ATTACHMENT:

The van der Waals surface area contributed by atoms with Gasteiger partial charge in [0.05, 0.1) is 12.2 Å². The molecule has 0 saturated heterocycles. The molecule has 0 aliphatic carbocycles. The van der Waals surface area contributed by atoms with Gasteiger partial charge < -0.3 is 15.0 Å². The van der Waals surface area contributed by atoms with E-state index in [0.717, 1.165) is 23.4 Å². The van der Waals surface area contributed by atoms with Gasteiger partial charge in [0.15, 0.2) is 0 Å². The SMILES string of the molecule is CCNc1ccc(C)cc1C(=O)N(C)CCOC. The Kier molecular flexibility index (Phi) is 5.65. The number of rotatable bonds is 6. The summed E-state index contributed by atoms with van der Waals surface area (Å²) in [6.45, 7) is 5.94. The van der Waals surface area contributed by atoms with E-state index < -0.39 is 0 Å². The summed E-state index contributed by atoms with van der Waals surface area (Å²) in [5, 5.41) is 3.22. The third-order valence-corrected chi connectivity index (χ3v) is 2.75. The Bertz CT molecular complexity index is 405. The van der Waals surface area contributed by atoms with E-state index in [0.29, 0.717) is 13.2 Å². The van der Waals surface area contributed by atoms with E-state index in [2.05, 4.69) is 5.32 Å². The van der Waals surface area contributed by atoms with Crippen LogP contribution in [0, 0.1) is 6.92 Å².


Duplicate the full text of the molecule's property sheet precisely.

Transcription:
The van der Waals surface area contributed by atoms with Gasteiger partial charge in [0.05, 0.1) is 12.2 Å². The molecule has 0 saturated heterocycles. The molecule has 0 aliphatic carbocycles. The van der Waals surface area contributed by atoms with Gasteiger partial charge < -0.3 is 15.0 Å². The van der Waals surface area contributed by atoms with E-state index in [0.717, 1.165) is 23.4 Å². The van der Waals surface area contributed by atoms with Gasteiger partial charge in [0.15, 0.2) is 0 Å². The SMILES string of the molecule is CCNc1ccc(C)cc1C(=O)N(C)CCOC. The Kier molecular flexibility index (Phi) is 5.65. The number of rotatable bonds is 6. The summed E-state index contributed by atoms with van der Waals surface area (Å²) in [6.45, 7) is 5.94. The van der Waals surface area contributed by atoms with E-state index < -0.39 is 0 Å². The summed E-state index contributed by atoms with van der Waals surface area (Å²) in [5, 5.41) is 3.22. The third-order valence-corrected chi connectivity index (χ3v) is 2.75. The Bertz CT molecular complexity index is 405. The van der Waals surface area contributed by atoms with E-state index in [0.29, 0.717) is 13.2 Å². The van der Waals surface area contributed by atoms with E-state index in [2.05, 4.69) is 5.32 Å². The van der Waals surface area contributed by atoms with Crippen LogP contribution in [0, 0.1) is 6.92 Å².